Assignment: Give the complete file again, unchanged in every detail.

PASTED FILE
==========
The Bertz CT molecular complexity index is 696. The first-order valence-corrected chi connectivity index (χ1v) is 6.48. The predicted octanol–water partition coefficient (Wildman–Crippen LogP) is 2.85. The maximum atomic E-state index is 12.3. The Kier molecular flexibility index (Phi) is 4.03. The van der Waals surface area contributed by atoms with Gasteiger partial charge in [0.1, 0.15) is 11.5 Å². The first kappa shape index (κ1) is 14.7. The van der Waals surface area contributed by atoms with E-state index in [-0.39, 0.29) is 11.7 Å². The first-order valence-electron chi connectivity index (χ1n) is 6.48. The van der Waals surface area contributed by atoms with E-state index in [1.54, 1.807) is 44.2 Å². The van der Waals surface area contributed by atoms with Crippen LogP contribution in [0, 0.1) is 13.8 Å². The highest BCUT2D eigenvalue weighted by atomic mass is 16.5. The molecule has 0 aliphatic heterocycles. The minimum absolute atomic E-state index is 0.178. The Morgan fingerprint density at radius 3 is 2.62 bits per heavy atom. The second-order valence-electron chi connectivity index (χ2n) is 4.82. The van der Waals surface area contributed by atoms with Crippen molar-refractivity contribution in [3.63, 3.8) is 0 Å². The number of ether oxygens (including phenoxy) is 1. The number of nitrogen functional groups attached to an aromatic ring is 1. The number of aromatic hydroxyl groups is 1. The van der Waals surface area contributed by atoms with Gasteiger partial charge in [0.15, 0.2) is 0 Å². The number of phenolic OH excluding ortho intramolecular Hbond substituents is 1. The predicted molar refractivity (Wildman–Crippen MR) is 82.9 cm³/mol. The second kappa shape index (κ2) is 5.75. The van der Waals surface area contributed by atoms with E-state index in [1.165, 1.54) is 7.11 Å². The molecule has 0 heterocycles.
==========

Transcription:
The Bertz CT molecular complexity index is 696. The first-order valence-corrected chi connectivity index (χ1v) is 6.48. The predicted octanol–water partition coefficient (Wildman–Crippen LogP) is 2.85. The maximum atomic E-state index is 12.3. The Kier molecular flexibility index (Phi) is 4.03. The van der Waals surface area contributed by atoms with Gasteiger partial charge in [0.1, 0.15) is 11.5 Å². The first kappa shape index (κ1) is 14.7. The van der Waals surface area contributed by atoms with E-state index in [-0.39, 0.29) is 11.7 Å². The first-order valence-electron chi connectivity index (χ1n) is 6.48. The van der Waals surface area contributed by atoms with E-state index in [1.54, 1.807) is 44.2 Å². The van der Waals surface area contributed by atoms with Crippen LogP contribution in [0, 0.1) is 13.8 Å². The highest BCUT2D eigenvalue weighted by atomic mass is 16.5. The molecule has 0 aliphatic heterocycles. The minimum absolute atomic E-state index is 0.178. The Morgan fingerprint density at radius 3 is 2.62 bits per heavy atom. The second-order valence-electron chi connectivity index (χ2n) is 4.82. The van der Waals surface area contributed by atoms with Crippen molar-refractivity contribution in [3.63, 3.8) is 0 Å². The number of ether oxygens (including phenoxy) is 1. The number of nitrogen functional groups attached to an aromatic ring is 1. The number of aromatic hydroxyl groups is 1. The van der Waals surface area contributed by atoms with Gasteiger partial charge in [0.15, 0.2) is 0 Å². The number of phenolic OH excluding ortho intramolecular Hbond substituents is 1. The predicted molar refractivity (Wildman–Crippen MR) is 82.9 cm³/mol. The second kappa shape index (κ2) is 5.75. The van der Waals surface area contributed by atoms with E-state index in [1.165, 1.54) is 7.11 Å². The molecule has 0 heterocycles.